Australia is expected to post its biggest ever monthly rise in unemployment on Thursday because of coronavirus lockdown measures, even as the country begins to gradually ease those social distancing rules.

The jobless figures from the country’s statistics office will provide a stark illustration of the pandemic’s effect on the national economy, which had experienced an unbroken run of growth for more than two decades.

A Reuters poll of 16 analysts has forecast the loss of 575 000 jobs in April, an unprecedented number that would take the unemployment rate to 8.3%, the highest level since 1997.

“It will be a horrible set of numbers,” said Gareth Aird, senior economist at the Commonwealth Bank of Australia.

“Employment will fall sharply, hours worked will plummet, the unemployment rate will spike and the participation rate is set to drop.”

And worse is expected, with the Reserve Bank of Australia (RBA) last week forecasting unemployment to hit about 10% as the local economy shrinks by 8% in the year to June.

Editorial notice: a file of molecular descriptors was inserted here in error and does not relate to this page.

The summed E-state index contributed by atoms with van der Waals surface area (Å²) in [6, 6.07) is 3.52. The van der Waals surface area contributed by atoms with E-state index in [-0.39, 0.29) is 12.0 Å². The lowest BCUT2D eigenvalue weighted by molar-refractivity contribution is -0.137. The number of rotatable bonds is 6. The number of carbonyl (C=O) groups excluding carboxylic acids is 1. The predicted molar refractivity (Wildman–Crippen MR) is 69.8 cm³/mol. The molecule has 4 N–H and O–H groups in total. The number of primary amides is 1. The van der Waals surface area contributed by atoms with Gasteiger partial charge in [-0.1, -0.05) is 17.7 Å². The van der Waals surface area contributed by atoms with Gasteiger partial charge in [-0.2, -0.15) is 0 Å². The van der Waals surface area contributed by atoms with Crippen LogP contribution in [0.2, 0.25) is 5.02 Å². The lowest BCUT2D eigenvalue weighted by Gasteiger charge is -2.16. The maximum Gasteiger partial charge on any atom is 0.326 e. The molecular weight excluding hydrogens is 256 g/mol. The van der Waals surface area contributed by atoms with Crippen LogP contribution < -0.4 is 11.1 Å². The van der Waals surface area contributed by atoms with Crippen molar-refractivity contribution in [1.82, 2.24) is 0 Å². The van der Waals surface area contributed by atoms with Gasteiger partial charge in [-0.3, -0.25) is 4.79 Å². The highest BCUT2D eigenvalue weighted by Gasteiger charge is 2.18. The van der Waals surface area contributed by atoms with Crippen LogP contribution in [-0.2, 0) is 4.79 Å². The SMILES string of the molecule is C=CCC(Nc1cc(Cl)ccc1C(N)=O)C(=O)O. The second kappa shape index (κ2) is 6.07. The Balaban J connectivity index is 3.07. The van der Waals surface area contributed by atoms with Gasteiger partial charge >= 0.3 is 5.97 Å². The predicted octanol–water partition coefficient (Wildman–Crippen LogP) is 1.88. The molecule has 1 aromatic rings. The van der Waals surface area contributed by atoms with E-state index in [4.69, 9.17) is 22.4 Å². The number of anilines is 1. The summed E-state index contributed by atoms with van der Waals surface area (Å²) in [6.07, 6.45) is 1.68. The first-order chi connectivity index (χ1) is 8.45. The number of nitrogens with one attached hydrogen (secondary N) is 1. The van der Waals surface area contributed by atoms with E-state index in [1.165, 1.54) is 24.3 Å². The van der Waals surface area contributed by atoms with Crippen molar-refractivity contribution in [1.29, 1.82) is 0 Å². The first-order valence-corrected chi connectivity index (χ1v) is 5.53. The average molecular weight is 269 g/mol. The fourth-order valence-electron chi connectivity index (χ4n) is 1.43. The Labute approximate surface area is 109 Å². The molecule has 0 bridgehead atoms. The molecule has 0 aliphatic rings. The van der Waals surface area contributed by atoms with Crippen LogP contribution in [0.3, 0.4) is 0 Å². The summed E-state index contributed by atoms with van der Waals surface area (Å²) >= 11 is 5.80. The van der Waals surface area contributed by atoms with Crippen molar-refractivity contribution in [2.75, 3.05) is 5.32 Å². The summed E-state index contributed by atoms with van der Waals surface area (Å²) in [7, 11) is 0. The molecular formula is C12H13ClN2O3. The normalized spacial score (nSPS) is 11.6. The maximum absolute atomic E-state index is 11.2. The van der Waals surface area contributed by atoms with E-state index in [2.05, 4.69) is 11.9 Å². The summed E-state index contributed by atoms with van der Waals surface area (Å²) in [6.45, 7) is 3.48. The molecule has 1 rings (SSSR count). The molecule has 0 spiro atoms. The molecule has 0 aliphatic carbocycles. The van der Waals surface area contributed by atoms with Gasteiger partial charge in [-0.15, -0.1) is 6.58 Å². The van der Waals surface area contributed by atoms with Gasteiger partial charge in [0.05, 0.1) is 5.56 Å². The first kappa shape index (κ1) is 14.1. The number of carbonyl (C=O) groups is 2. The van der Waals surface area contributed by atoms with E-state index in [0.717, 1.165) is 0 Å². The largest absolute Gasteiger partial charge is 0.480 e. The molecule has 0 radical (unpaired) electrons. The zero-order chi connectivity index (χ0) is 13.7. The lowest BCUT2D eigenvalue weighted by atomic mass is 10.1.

Australia imposed strict social distancing measures in March to tackle the pandemic, closing its borders to all non-citizens and ordering people to stay home unless on essential business. Pubs, sports centres, libraries and other public buildings were closed while cafes and restaurants were restricted to takeaway services.

Many shops and other businesses not explicitly ordered to close did so anyway in response to a drop off in demand as people stayed home.

Officials have credited the lockdown measures with constraining the spread of the virus. Australia has recorded about 7 000 COVID-19 cases, including 98 deaths, significantly below the levels reported in North America and Europe.

New South Wales, Australia’s most populous state, on Thursday reported just four new cases ahead of the lifting of some restrictions on Friday.

“The increase in activity does mean extra cases,” Premier Gladys Berejiklian said as the state’s 7 million residents prepared for the ability to leave their homes without a reason.

The federal government has a three-step plan to remove all social distancing restrictions by July, but the implementation is largely down to individual state and territory leaders.

Treasurer Josh Frydenberg said earlier this week that easing restrictions would increase gross domestic product by A$9.4 billion ($6.10 billion) each month.